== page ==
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Re: Microraptor hanqingi, new species from China.

GSPaul <GSP1954@aol.com> wrote:

> I have measured central toe claw curvature in a large number of specimens
> with complete keratin sheaths via high res images and they are strongly
> curved and in the arboreal range. No bird that has such hook toe claws spends
> much time on the ground. This will effectively close the case on this, and 
> past
> publications on this are errant becaus they did not have access to quality
> images of a lot of specimens. Can't discuss this openly because some
> journals won't then consider the paper.

Thanks for the info.  I look forward to the publication and to the
mooted data.  As a way of making the manuscript as strong as possible,
and just in case you haven't adopted this approach already: when
discussing claw curvature it's a good idea to differentiate
"trunk-climbing" and "perching" in the context of arboreality.  Also
helps to differentiate claw curvature in predatory birds (many of
which don't spend much time on the ground).  I'm sure these are things
that have occurred to you already, but I guess it can't hurt to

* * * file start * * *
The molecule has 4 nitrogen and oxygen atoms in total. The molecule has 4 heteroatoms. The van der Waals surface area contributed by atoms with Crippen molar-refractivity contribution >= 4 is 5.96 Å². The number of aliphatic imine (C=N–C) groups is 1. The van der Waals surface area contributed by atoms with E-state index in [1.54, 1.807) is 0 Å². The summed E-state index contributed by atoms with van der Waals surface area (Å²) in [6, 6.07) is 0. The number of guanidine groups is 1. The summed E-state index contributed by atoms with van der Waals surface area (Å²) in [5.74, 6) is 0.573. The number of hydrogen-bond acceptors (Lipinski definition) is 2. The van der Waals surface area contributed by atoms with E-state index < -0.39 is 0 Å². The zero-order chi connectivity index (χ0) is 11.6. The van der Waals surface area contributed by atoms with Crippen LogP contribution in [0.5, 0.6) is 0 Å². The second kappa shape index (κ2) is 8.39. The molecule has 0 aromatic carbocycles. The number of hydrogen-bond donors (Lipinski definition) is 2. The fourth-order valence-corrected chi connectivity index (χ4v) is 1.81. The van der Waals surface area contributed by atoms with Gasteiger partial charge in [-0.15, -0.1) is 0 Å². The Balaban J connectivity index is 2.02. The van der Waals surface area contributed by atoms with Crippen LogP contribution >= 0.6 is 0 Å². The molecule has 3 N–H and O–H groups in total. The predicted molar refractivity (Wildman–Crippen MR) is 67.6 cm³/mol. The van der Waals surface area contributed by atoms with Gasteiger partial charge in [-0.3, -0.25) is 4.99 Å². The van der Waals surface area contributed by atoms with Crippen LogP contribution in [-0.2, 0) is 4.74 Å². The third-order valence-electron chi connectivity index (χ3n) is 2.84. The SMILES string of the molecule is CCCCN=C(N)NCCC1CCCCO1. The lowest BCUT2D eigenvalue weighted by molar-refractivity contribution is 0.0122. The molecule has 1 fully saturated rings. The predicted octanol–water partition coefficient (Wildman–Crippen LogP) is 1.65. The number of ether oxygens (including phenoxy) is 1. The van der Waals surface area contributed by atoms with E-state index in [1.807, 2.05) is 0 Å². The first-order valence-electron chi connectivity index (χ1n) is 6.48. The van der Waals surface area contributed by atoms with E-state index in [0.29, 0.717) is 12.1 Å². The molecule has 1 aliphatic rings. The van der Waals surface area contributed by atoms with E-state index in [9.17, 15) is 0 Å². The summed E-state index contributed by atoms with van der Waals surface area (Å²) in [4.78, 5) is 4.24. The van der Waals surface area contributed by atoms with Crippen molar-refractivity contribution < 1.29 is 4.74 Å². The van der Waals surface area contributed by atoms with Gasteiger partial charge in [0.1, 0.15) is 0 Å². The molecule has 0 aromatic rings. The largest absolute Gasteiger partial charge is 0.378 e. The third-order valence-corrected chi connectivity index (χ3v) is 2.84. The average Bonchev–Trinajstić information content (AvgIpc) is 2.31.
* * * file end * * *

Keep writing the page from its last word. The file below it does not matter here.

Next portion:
mention them.

Anthony Docimo <keenir@hotmail.com> wrote:

>  Given that those modern bird you name, are all *groups* of birds, I 
> completely expect that they'd be a bad comparison with *A. lithographica*. (If
> you were to use that, as it, you wouldn't be comparing apples with lemons, 
> you're comparing apples with citruses (or apples with fruits))
> So perhaps the question should be, of those pigeons, which are in the same 
> morphospace as *A. lithographica*? (and the same for the birds of
> prey, trogons, galliforms)

No, I don't think it makes a difference.  The differences in
locomotory styles (hip-based vs knee-based) means that using hindlimb
proportions to compare _Archaeopteryx_ to *any* modern avian has
profound limitations.